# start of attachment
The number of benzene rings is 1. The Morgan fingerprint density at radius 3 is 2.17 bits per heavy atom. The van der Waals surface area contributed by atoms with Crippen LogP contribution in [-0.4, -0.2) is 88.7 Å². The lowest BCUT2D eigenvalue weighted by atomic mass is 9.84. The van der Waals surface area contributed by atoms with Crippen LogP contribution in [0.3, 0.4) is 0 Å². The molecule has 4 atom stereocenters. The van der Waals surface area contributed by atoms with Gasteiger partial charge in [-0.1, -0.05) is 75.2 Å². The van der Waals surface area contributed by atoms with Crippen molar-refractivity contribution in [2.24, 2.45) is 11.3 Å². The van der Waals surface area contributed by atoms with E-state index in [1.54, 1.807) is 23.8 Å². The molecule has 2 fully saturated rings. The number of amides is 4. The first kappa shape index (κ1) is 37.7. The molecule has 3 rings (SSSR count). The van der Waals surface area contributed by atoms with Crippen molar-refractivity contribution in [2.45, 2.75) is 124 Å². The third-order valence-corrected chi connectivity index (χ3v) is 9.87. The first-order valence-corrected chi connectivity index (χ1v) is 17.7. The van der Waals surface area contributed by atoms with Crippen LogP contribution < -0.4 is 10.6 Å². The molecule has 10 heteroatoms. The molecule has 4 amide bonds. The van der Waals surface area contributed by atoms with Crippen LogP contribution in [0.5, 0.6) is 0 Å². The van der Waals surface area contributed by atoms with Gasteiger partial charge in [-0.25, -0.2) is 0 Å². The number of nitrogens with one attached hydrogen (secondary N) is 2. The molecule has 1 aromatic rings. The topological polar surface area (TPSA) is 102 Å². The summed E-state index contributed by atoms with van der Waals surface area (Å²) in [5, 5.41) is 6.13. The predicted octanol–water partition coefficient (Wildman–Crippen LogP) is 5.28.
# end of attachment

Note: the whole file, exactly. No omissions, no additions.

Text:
The number of benzene rings is 1. The Morgan fingerprint density at radius 3 is 2.17 bits per heavy atom. The van der Waals surface area contributed by atoms with Crippen LogP contribution in [-0.4, -0.2) is 88.7 Å². The lowest BCUT2D eigenvalue weighted by atomic mass is 9.84. The van der Waals surface area contributed by atoms with Crippen LogP contribution in [0.3, 0.4) is 0 Å². The molecule has 4 atom stereocenters. The van der Waals surface area contributed by atoms with Gasteiger partial charge in [-0.1, -0.05) is 75.2 Å². The van der Waals surface area contributed by atoms with Crippen molar-refractivity contribution in [2.24, 2.45) is 11.3 Å². The van der Waals surface area contributed by atoms with E-state index in [1.54, 1.807) is 23.8 Å². The molecule has 2 fully saturated rings. The number of amides is 4. The first kappa shape index (κ1) is 37.7. The molecule has 3 rings (SSSR count). The van der Waals surface area contributed by atoms with Crippen molar-refractivity contribution in [2.45, 2.75) is 124 Å². The third-order valence-corrected chi connectivity index (χ3v) is 9.87. The first-order valence-corrected chi connectivity index (χ1v) is 17.7. The van der Waals surface area contributed by atoms with Crippen LogP contribution < -0.4 is 10.6 Å². The molecule has 10 heteroatoms. The molecule has 4 amide bonds. The van der Waals surface area contributed by atoms with Crippen LogP contribution in [0.5, 0.6) is 0 Å². The van der Waals surface area contributed by atoms with Gasteiger partial charge in [-0.25, -0.2) is 0 Å². The number of nitrogens with one attached hydrogen (secondary N) is 2. The molecule has 1 aromatic rings. The topological polar surface area (TPSA) is 102 Å². The summed E-state index contributed by atoms with van der Waals surface area (Å²) in [5, 5.41) is 6.13. The predicted octanol–water partition coefficient (Wildman–Crippen LogP) is 5.28.